Did you know that knee osteoarthritis (OA) is one of the leading causes of disability? Research shows that knee arthritis worsens with age, however, people often don’t realize they have the condition because they associate their symptoms with injury or old age. With proper care and preventative measures, it’s possible to keep OA from getting worse as well as improve symptoms. One key preventative measure is the practice of yoga.
Yoga Promotes Joint Flexibility
One of the many perks of yoga is that it improves joint flexibility by routinely moving and loosening the joints. General stretching exercises in yoga also boost blood flow which allows for relief of muscle tension and increase in overall strength. By relaxing the muscles, you release stress, which takes away added pressure on your joints, especially the knees.
Yoga Improves Posture
Think about it this way: when you stand, your body shifts all the weight onto your legs. When you walk or run, your knees bear the brunt of that weight as well as absorb the shock of your feet striking the ground. Poor posture habits and incorrect body mechanics can place much more pressure on your crucial knee joints.
Recent research shows that stretching exercises can help with low back pain as well as knee pain, and improve posture. Moreover, when your body can more evenly distribute weight, it offloads any extra or unnatural stress off of your knee joints.
This is exactly why athletes do “warm-up” exercises before a game or even when they start their training. From bridges to touching the toes, there are tons of yoga exercises that can help relax and lengthen muscles, strengthen bones, and alleviate joint stress to improve overall posture.
Yoga Reduces Inflammation
Yoga helps combat inflammation by regulating the core functions of the joints and improving blood circulation. Less inflammation means more room for joints to move fluidly and painlessly. A new study suggests that yoga can also help eliminate stress-related inflammation, which can help reduce pain.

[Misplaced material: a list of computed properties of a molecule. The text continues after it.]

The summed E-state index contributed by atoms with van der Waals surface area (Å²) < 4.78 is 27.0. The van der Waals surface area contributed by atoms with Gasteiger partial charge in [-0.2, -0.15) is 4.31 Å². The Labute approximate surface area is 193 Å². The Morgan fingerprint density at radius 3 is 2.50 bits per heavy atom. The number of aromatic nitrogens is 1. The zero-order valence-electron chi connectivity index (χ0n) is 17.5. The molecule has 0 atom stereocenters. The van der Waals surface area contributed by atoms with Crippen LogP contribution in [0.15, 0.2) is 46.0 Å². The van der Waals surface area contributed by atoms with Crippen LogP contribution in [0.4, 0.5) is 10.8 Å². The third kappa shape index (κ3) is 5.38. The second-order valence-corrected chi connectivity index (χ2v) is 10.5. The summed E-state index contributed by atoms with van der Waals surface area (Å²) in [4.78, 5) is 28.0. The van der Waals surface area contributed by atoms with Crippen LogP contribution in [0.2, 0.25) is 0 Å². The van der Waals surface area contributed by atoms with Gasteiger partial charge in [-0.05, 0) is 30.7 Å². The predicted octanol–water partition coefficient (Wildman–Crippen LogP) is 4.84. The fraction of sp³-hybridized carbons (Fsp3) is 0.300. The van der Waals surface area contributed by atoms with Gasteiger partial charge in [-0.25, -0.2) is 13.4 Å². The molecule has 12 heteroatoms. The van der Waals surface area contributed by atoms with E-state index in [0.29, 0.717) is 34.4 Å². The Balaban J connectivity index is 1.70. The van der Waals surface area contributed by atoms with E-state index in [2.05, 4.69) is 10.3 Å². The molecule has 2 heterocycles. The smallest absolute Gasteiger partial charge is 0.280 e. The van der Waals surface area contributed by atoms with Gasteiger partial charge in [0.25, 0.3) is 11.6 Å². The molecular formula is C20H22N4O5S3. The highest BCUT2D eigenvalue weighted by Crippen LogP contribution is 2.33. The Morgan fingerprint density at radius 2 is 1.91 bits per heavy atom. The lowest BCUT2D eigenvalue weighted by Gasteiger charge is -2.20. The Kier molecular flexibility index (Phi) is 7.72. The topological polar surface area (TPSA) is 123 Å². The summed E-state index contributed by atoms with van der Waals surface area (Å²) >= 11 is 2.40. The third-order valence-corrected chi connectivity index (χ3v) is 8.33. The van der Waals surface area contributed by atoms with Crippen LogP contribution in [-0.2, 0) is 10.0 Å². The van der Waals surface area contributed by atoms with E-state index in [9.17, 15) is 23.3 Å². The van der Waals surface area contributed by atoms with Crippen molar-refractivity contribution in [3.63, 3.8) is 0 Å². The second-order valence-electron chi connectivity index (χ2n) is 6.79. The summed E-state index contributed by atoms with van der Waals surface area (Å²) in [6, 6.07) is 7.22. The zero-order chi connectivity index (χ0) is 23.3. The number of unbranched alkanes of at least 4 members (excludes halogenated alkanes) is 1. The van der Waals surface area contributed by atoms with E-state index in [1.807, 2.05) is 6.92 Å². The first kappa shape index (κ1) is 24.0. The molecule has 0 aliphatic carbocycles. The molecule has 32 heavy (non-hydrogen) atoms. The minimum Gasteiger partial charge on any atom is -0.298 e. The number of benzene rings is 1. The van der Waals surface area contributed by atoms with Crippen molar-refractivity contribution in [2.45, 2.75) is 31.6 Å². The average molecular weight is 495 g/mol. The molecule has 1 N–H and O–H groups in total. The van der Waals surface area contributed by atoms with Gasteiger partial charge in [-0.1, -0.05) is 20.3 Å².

Yoga Helps Release Stress
Like most exercise, routine yoga practice triggers the release of neurotransmitters, such as dopamine and serotonin, into the body. These feel-good chemicals help to promote positive moods and mental wellness.
Pranayama or other controlled yogic breathing exercises can help relax your mind and take away stress from your body. When your mind is at peace, your body will automatically feel lighter and energized.
For people with knee OA or those with a history of knee injury, approaching exercise in a mindful way is a must. Avoid exacerbating knee pain by starting slow and gradually working up to longer and harder poses. Complement your yoga practice with other low-impact activities like walking and hiking as well and lessen the impact of exercise on your knees by using ergonomic walking sticks.
Always warm up prior to physical activity and make sure you keep proper form when practicing yoga. Ask your yoga instructor about poses and stretches that are tailored to people with knee issues, and stick with a routine.